Roger Vickers, Chief Executive of PGRO, comments on pulse crops

Market values for pulses continue to remain strong. Whilst internationally the values appear to have peaked, locally sterling values have held well and look to be stable. This is at least in part thanks to the significant fall in the value of our currency in the dash for dollars as the stock market fell.

In competition terms, this currency flexing has also affected the major pulse producers in Australia and Canada as their valuations have also fallen.

With much of the old crop traded, and with stock committed to cargos or already despatched, there is apparently little left on farm to collect.

The trade of human consumption beans to Egypt has seen a drop off in interest, partly as good quality Australian crop became available, and partly as there is an anticipation of a significantly increased local production this year. The weather in Egypt has been good for bean production and there are hopes of much-improved local availability from May onwards.

With all the uncertainty around the economies of the world at present, there must be doubts about the forward markets and the ability to move produce when required. Destination buyers are sitting back at present unless they have immediate needs to fill.

The new crop season is ahead, but with the delayed spring start, and much of the crop going into less than idea soil conditions there are real uncertainties about the yield potential, let alone a lack of firm knowledge about crop areas. Early Bird suggestions of a 27% increase in pulse area have been challenged by questions about seed availability, wet soils potentially changing grower decisions, relaxation of the three-crop rule, and unrealised intentions for winter sowings. A recent survey of 5,000 farmers suggests perhaps a 45-50,000 ha increase in spring pulse area … but a total pulse area increase of 15% may be more realistic.

Despite all of this, the returns being realised on peas and beans from the 2019 crop have been tremendous and with all of the other agronomic environmental benefits they bring, there is an understandable interest in production. Demand has been excellent and it seems the market size for peas and beans continues to grow.

Early suggestions are that the Baltic crop area may fall slightly in 2020 as winter cereal crops are believed to have increased.

Australian new crop is set to expand with seed sold out and the prospect of good conditions with recent rainfall. Yet so much relies on the growing season ahead.

Lewis Cottey, President of Pulses UK, reports on UK pulse markets

Feed Beans

Feed bean values have probably peaked, stabilising at around £240/t ex farm. They look set to stay at these levels for the near future. The market domestically has been restricted at these prices but with alternative protein meal sources (rape, palm and soya) firming a little, there may be some buyers showing renewed interest.
Imported peas are currently offering little price benefit but there is flexibility in supply and ready availability – reliability of supply is a perennial problem for buyers of beans.

Export commitments remain to be delivered but there are few new shipping opportunities as supply dries up.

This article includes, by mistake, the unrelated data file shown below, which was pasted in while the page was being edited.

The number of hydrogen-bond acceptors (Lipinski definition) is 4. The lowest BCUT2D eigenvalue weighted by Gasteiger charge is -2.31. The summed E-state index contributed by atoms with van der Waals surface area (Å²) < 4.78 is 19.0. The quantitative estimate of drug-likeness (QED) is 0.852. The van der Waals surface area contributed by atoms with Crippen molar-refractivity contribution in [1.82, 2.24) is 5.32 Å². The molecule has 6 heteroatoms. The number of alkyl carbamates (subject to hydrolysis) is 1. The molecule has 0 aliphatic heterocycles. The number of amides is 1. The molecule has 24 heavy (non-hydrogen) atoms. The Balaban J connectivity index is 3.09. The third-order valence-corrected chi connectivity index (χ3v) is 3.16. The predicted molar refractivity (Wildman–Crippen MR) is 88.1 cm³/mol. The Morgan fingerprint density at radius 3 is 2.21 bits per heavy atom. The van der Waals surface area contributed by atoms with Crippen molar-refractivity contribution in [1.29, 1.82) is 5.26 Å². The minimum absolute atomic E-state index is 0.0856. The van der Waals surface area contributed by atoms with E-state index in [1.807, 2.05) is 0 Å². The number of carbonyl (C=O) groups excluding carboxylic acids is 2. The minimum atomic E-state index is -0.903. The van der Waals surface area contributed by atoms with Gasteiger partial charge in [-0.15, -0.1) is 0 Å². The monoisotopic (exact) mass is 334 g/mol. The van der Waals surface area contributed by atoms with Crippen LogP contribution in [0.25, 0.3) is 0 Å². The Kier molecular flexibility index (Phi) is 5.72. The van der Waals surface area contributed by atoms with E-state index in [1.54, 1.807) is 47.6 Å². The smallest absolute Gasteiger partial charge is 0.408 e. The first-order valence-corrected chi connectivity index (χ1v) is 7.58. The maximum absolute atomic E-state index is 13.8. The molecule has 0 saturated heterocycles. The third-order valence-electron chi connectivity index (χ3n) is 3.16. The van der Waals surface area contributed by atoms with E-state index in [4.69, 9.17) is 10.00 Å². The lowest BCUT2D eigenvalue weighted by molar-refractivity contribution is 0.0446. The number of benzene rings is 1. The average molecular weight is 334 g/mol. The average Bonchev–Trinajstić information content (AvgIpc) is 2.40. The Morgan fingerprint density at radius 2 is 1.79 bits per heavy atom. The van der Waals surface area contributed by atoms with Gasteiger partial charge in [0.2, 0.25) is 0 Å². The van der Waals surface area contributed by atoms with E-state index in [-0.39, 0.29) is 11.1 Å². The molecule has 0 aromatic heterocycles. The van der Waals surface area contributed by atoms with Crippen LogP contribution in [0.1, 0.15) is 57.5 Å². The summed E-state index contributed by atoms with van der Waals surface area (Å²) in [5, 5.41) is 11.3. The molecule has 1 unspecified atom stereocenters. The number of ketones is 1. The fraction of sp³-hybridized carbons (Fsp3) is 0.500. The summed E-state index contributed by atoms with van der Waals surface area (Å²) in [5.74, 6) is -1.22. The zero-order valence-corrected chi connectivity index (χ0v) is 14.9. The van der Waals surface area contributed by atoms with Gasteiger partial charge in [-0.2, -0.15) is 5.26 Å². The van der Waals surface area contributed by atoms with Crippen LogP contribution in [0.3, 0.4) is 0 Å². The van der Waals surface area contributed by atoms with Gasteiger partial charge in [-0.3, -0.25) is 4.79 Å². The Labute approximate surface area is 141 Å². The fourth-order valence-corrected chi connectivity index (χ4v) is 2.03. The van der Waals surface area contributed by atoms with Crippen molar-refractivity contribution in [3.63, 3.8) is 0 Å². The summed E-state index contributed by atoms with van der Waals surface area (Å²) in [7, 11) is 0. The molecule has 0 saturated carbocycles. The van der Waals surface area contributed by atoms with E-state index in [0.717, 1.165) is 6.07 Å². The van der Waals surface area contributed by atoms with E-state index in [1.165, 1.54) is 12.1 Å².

Interest in the new crop is now being expressed with opportunities to sell at around £200/t ex. With confidence gathering as the spring crops are sown, forward sales are being made ex farm.

Human Consumption beans 

Buyers for UK beans are now few and far between. Containerised shipments of high quality grains can still be sold, but availability is very limited, and the premium has almost completely been eroded with values in Egypt having fallen by around US$ 100 /t.

The poor quality and lack of availability of the 2018 crop has changed this market. Buyers have become used to dealing with damaged grains normally considered of feed quality and have become buyers of almost any quality at a price. Preliminary offers for human consumption new crop offer the prospect of a £20-£30/t premium over feed.

Combining peas

New crop pea crop size looks uncertain especially for large blue / green peas. Seed availability has been reduced by poor germinating seed lots, and whilst contracts remain available, lack of seed availability may prevent this being realised. Marrowfat pea seed is plentiful, but contracts are less available with off contract producers risking the variability of smaller market and free market sales values. Peas failing to make premiums and directed to the feed market may fetch around £230/t ex farm

Marrowfat peas
Off contract sales values have suddenly found demand with a dramatic upturn in demand for canning. Open market values of up to £340/t ex for good colour and cooking parcels. 2020 crop contract values with a min / max £300-320/t ex farm may be offered.

Blue Peas
With good UK and EU demand, the very best quality in terms of colour and cooking ability will receive the top values. Reduced availability means the price range is now up to £310/t ex farm. Imported crops from USA and Canada are now looking expensive in comparison. Samples of micronising quality may fetch £300/t ex. Bleached grain samples will be discounted by £30-40/t. 2020 crop contract values are offered min / max £225 – 275/t ex farm.

Yellow Peas
Little has changed. The limited UK market with values being paid around £230-240t ex farm. Total demand remains low at present. 2020 crop contract values are min / max £200-250/t ex farm.

Maple peas
There is no real interest in this niche at this time and little availability either. Nominal values are suggested around £305/t ex farm. The market prefers the variety Rose.